What Drives Inside Sales Retention

For sales leaders to tackle inside sales turnover, they must know why these reps leave and what to do about it.

Inside sales teams make thousands of calls to decision makers every year, driving revenue and customer loyalty. They are increasingly vital to B2B sales organizations given that today’s customers are overwhelmed during the purchase process. But retaining talent among this key group is a challenge. 

“Leaders of inside sales teams face a high turnover risk with their reps today — 18% annually according to our research,” says Matt Dudek, Vice President, Gartner. “Once those reps are out the door, replacing and bringing new reps up to speed can easily take six months or longer, especially if you also have to hire new managers.”

37% of inside sellers said they intend to look for a new job in the next year

Although sales leaders surveyed by Gartner say finding high-quality talent is a challenge, 76% of such leaders plan to increase their workforce to meet business objectives. This means sales leaders must understand what keeps inside sales reps in their seats and how to attract more.

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Why inside sales reps leave

According to Gartner’s recent Global Labor Market Survey, 37% of inside sellers said they intend to look for a new job in the next year. The top three reasons inside sellers quit include dissatisfaction with their compensation package, manager quality and the degree of respect the organization shows employees.

The survey also highlights factors that would attract inside sales reps to the same position in another organization. Those that top the list include: a 15% increase in compensation and a more comprehensive benefits package; work-life balance; more engaging work; more development opportunities; a friendlier work environment and highly skilled managers.

To increase job satisfaction and intent to stay, sales leaders should consider non-monetary factors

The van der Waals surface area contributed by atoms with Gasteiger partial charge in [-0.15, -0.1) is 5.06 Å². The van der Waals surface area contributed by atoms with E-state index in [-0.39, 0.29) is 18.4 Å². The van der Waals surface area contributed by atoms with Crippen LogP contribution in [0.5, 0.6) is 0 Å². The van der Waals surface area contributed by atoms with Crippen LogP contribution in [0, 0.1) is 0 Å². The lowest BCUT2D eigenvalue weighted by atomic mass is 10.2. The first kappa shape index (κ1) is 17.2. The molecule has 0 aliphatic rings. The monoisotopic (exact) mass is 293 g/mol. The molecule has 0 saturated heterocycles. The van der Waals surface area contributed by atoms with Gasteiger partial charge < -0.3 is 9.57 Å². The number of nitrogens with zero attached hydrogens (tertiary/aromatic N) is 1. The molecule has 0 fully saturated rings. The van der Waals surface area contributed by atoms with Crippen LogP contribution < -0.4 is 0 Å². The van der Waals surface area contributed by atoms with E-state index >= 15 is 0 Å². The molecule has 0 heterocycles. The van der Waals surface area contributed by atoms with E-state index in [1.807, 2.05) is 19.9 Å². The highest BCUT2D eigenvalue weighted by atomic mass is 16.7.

“There are many different reasons why inside sales talent leave a job. Our research shows for the majority who quit, these reasons go well beyond compensation,” says Dudek. 

“Inside sales leaders who want to understand what is driving their sellers to quit need to find an effective way to listen to managers and reps to uncover issues leading to widespread disengagement and act on them before it’s too late. HR business partners can help in this effort by conducting or reviewing exit surveys and leading focus groups.”

Focus on what motivates sellers

To combat a high turnover risk, sales leaders need to not only develop effective talent strategies for attracting high-quality inside sales candidates, but to ensure they deliver on the proposition to retain talent in a competitive labor market.

Given how much compensation drives seller performance and behavior, pay may seem to be the only effective driver of attraction and retention. However, it’s not the only factor. Gartner finds that for nearly 60% of inside sellers who recently changed jobs, compensation did not rank among the top five most dissatisfying attributes of their previous job.

To increase job satisfaction and intent to stay, sales leaders should consider non-monetary factors. These include work-life balance, engaging work, development opportunities, a friendly work environment — and having a highly skilled manager

Even small tweaks can reduce employee intent to leave and boost job satisfaction for the 76% of sales reps not actively looking for a new job. Similarly, embedding non-monetary factors in job postings can help attract inside sales candidates dissatisfied with those job attributes at their current employer.

Gartner for Sales Leaders clients can read more about Talent Attraction and Retention Drivers for Inside Sales.

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